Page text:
By Robert Coster
Photo: Dario Figueredo
When Dominican Oxandia Castillo won the female WBO jr midlleweight title by stopping favored Hanna Gabriel in Costa Rica on February 28th of this year, she became at 18 boxing’s youngest current world titleholder, male or female. The previously unknown Castillo (12-0-2, 9 KOs) was given a hero’s welcome in her homeland. Many Dominican boxing fans identified with Oxandia, a young girl that overcame poverty and a difficult family situation through effort and determination. Says manager Jose Rafael Lantigua, “There are other girls here that have won world titles but Oxandia, in particular, touched a soft spot with the fans.” Fightnews caught up with the teenage champion flanked by her manager and trainer Alcibiades to know more about her and her Cinderella story.
Oxandia, how did you get your start in boxing?
I was 12. I was living at home with my Mom and six siblings. There was always a lot of fights at home, we were cramped. I felt so restless. But there was this older girl called Grecia Nova. She was a national boxing champion. I used to see her pass by. She dressed well. I wanted to be like her and I asked her to take me to her gym. When I got there, I decided that boxing was going to be my life.
Question: You decided you wanted to become a boxer at age 12 ?
Answers Trainer Alcibiades: She started training and immediately I could see she was special. She was a natural athlete, strong and powerful. And she was so disciplined and focused. I was impressed. I went to her mother and convinced her to let Oxandia move in with me and my family. I told the mother ‘Your daughter has a special talent. Don’t let it go to waste.’ Oxandia became not only my boxer but almost, my adopted daughter.
So, Oxandia, you fought as an amateur?
Yes, three years. At age 15, I had no more opponents so I decided to turn pro and I also quit school to dedicate myself to boxing.
You quit school for boxing? Something of a gamble to do that, no?
Yes but it never crossed my mind that I wouldn’t succeed in boxing.
What was your first important fight?
I only had 5 pro fights. I was 16 and I was put against Cindy Serrano of Puerto Rico who had 19 fights and been a former world champion. People thought I was going to be massacred but Alcibiades told me I had the style to beat Cindy. After 6 rounds, they called it a draw but most people believed I had won the fight. After the bout, Mr Lantigua and his partner Wilfredo Rivera of Puerto Rico offered me a contract. The fight with Cindy was my big break.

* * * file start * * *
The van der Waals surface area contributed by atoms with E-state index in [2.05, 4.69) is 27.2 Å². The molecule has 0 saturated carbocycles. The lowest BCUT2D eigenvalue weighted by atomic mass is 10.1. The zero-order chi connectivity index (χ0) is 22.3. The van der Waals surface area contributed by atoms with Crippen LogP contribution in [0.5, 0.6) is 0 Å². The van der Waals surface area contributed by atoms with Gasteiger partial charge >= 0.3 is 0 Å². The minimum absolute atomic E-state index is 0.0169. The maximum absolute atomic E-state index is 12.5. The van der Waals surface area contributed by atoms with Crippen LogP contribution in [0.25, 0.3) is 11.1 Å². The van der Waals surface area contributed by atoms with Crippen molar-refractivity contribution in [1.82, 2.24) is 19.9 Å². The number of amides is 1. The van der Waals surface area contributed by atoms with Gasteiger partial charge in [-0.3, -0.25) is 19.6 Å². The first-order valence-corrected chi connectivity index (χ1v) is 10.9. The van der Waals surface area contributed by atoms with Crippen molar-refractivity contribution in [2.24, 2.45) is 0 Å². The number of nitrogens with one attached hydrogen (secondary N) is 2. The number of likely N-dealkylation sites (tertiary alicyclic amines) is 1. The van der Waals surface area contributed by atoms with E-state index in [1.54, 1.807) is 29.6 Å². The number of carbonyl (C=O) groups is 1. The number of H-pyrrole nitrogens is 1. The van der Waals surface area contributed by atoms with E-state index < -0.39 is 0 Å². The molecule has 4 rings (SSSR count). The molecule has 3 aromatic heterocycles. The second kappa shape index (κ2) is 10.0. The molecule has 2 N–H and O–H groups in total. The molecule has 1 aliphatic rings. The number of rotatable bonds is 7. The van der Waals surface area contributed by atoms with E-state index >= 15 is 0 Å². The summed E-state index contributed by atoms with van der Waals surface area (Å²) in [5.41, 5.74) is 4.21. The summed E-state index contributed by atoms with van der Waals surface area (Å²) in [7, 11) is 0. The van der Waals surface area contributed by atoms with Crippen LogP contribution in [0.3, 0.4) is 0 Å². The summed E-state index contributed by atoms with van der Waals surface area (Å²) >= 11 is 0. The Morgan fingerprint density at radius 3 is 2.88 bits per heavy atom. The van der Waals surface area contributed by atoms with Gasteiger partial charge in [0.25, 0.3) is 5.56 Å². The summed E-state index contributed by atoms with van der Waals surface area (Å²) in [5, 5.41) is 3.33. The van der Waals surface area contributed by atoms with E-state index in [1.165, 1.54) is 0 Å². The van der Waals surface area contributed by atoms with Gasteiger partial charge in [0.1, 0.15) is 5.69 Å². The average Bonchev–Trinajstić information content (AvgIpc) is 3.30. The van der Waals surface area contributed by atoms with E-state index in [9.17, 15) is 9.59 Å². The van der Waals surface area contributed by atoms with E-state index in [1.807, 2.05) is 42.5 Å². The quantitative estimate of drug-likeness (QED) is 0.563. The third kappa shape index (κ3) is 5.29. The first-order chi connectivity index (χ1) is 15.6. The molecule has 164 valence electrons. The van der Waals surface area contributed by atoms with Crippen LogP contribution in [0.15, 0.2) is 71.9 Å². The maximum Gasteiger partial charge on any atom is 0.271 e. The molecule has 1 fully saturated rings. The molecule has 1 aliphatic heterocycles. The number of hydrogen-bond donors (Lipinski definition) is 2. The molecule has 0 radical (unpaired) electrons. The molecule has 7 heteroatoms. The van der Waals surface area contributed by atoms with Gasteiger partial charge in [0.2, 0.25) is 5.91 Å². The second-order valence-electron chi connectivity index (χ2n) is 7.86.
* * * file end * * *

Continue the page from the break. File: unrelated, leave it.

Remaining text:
Tell us about the title fight with Hanna Gabriel?
Hanna is a national hero in Costa Rica, she was the unbeaten WBO Champion. When Mr Lantigua told me of this fight, I knew the time had come to make it happen. I was so confident. At the weigh-in before the fight, Hanna came in, very glamourous with a beautiful attire and all the press was around her. When we squared off, I looked her straight in the eyes. I said to her “This is not a beauty contest. You’re going down!” At that moment, she stopped smiling and playing the movie star. I think she saw the determination in my eyes.
Tell us about the knockout.
Yes, I had only one plan–knock her out. I didn’t want it to go to the scorecards. When I connected with the straight right to her chin in the second round and I saw her slump to the canvas, I realized that she wasn’t going to get up.
Since you’ve won the title, how have things changed for you?
All the attention, the press, being received by the authorities. But I don’t want it to go to my head. I am the same Oxandia. This is just the beginning. I am defending the title in Panama in July.
Intervenes manager Lantigua: Outside the ring, Oxandia is a regular teenager. But she’s different when it comes to her life as a boxer. She’s so mature, so disciplined, so incredibly focused. She knows what she wants and she’s willing to do the sacrifices. That is why she’s so ferocious in the ring.
In a nutshell, Oxandia, what is the most your are aiming for as a boxer?
I want to be a three division world champion: at 147, 154 and 160lbs. My trainer tells me that my body is still growing so I think I can go up to 160. I can also make 147 easy. But first thing first: I have to retain my title in July. I want to prove to everybody that my winning the title was no fluke.